1995-1996 indexDistributed March 18, 1996
Harriet W. Sheridan Lecture
Suzanne Poirier will examine the daily dilemmas of family caregivers
The 1996 Harriet W. Sheridan Literature and Medicine Endowed Lecture will be given by author Suzanne Poirier at 4 p.m. Wednesday, April 10, in Room 001 of the Salomon Center for Teaching. Her lecture is titled "I Think She's Gonna Bury Me': Stories of Family Care Giving."
PROVIDENCE, R.I. -- Author Suzanne Poirier will give the 1996 Harriet W. Sheridan Literature and Medicine Endowed Lecture at 4 p.m. Wednesday, April 10, in Room 001 of the Salomon Center for Teaching. Her lecture is titled "`I Think She's Gonna Bury Me': Stories of Family Care Giving." The lecture is free and open to the public.
Poirier will also give a community talk at 10:30 a.m. Thursday, April 11, in the auditorium of St. Joseph's Hospital in South Providence. She will examine the role of literature in understanding the complexities involved in the human dimensions of health care decisions and in bringing together the knowledge of health care professionals with the experiences of the sick and their families. This program is funded by the Rhode Island Committee for the Humanities (RICH), and will serve as a pilot for the 1997 RICH Public Symposium Project, "Literature and Medicine for the 21st Century: Perspectives of Doctors and Patients."
Poirier is editor of Literature in Medicine - the major journal in the field - and acting head of Medical Humanities at the University of Nebraska-Lincoln. She just completed a sabbatical year during which she interviewed caregivers about their experiences. Her talks will be based on these interviews. Poirier holds a doctorate in literature with a concentration in women's studies. In the College of Medicine she participates in courses on ethics and social issues as well as teaching a clinical elective, "Literature and Medicine."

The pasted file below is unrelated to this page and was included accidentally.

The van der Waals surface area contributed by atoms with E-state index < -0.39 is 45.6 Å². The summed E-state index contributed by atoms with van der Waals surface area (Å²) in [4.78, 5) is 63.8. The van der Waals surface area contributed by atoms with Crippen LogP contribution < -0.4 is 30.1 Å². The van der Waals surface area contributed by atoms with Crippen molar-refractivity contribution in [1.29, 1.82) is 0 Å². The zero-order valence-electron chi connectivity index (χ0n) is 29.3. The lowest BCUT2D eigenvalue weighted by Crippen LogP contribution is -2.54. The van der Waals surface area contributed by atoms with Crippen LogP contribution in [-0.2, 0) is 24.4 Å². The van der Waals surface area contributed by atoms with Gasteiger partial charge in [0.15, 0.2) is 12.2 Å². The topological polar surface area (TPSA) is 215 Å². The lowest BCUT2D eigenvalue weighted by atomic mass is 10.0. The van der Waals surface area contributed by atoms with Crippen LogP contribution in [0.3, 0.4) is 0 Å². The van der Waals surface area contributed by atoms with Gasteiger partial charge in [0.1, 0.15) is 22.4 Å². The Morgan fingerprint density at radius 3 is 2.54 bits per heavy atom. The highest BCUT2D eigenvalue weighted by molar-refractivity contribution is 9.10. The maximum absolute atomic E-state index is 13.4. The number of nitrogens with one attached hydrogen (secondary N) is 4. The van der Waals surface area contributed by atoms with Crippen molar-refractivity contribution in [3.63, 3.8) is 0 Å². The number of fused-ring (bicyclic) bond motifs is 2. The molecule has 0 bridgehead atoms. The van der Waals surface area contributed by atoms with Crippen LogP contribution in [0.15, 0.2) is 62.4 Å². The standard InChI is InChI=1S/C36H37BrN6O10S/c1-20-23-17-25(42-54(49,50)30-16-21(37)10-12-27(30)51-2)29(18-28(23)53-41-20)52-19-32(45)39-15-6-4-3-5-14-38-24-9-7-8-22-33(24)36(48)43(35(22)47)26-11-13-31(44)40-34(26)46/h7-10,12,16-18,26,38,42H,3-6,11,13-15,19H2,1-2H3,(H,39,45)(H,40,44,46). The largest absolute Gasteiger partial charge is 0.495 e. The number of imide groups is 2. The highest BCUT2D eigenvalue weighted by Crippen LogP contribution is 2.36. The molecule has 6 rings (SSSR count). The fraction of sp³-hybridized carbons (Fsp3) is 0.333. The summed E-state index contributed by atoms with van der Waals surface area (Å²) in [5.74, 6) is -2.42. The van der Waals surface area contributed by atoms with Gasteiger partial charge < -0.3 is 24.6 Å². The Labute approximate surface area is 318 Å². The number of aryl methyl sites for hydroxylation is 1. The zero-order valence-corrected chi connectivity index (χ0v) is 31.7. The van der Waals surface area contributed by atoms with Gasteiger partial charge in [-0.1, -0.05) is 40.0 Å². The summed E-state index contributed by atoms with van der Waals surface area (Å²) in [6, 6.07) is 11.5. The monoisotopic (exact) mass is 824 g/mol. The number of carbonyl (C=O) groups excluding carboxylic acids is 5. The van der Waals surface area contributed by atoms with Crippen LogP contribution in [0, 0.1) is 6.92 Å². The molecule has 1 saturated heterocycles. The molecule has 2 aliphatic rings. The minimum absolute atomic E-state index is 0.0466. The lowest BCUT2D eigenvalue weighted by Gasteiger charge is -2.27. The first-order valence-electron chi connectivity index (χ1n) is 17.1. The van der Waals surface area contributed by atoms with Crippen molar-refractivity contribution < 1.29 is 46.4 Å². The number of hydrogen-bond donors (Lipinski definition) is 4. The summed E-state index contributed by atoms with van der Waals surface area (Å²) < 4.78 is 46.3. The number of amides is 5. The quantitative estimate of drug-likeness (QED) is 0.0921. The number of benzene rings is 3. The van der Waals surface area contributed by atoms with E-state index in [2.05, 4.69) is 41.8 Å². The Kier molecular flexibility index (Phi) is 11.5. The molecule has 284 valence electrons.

Her research, often done with other humanists and health professionals, has dealt with images of health professionals in a variety of media, the language of such medical genres as the chart and the case report, and the experiences of women as both patients and health practitioners. She has taught courses on such topics as history and literature of women's health, literature and aging, and AIDS and literature. Her latest book is Chicago's War Against Syphilis: The Times, The "Trib," and the Clap Doctor.
Harriet W. Sheridan, dean of the College at Brown from 1979 to 1987, who died in 1992, developed a literature in medicine course at Brown which was popular with both medical and non-medical students. In her honor an endowed lectureship has been established at the School of Medicine to provide a forum for the interdisciplinary exploration of doctors, doctoring, illness and healing in literature.
Past lecturers include Dr. John Stone, essayist and poet; Anne Hudson Jones, professor of literature and medicine; and Dr. Richard Selzer, author and retired surgeon.######